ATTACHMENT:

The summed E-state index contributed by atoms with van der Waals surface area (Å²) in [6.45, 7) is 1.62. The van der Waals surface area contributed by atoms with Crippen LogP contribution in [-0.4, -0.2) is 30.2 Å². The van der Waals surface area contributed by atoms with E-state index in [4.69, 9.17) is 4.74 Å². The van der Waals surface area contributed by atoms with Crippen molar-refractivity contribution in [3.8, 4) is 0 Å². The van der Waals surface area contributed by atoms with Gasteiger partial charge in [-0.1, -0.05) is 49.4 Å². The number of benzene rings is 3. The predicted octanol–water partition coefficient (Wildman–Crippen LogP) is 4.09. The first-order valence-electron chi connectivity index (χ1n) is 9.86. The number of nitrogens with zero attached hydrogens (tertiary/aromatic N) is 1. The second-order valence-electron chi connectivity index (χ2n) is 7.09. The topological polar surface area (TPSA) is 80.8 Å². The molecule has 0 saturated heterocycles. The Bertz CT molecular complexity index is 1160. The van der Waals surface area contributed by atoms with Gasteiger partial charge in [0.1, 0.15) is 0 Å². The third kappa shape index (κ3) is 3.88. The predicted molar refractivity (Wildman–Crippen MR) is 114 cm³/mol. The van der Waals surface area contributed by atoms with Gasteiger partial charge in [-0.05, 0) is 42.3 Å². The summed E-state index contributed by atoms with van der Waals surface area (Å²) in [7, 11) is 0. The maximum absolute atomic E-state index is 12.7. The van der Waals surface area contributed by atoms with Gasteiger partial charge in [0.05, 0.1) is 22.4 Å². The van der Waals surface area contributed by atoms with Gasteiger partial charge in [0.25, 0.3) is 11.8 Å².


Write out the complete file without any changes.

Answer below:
The summed E-state index contributed by atoms with van der Waals surface area (Å²) in [6.45, 7) is 1.62. The van der Waals surface area contributed by atoms with Crippen LogP contribution in [-0.4, -0.2) is 30.2 Å². The van der Waals surface area contributed by atoms with E-state index in [4.69, 9.17) is 4.74 Å². The van der Waals surface area contributed by atoms with Crippen molar-refractivity contribution in [3.8, 4) is 0 Å². The van der Waals surface area contributed by atoms with Gasteiger partial charge in [-0.1, -0.05) is 49.4 Å². The number of benzene rings is 3. The predicted octanol–water partition coefficient (Wildman–Crippen LogP) is 4.09. The first-order valence-electron chi connectivity index (χ1n) is 9.86. The number of nitrogens with zero attached hydrogens (tertiary/aromatic N) is 1. The second-order valence-electron chi connectivity index (χ2n) is 7.09. The topological polar surface area (TPSA) is 80.8 Å². The molecule has 0 saturated heterocycles. The Bertz CT molecular complexity index is 1160. The van der Waals surface area contributed by atoms with Gasteiger partial charge in [0.1, 0.15) is 0 Å². The third kappa shape index (κ3) is 3.88. The predicted molar refractivity (Wildman–Crippen MR) is 114 cm³/mol. The van der Waals surface area contributed by atoms with Gasteiger partial charge in [-0.05, 0) is 42.3 Å². The summed E-state index contributed by atoms with van der Waals surface area (Å²) in [7, 11) is 0. The maximum absolute atomic E-state index is 12.7. The van der Waals surface area contributed by atoms with Gasteiger partial charge in [0.05, 0.1) is 22.4 Å². The van der Waals surface area contributed by atoms with Gasteiger partial charge in [0.25, 0.3) is 11.8 Å².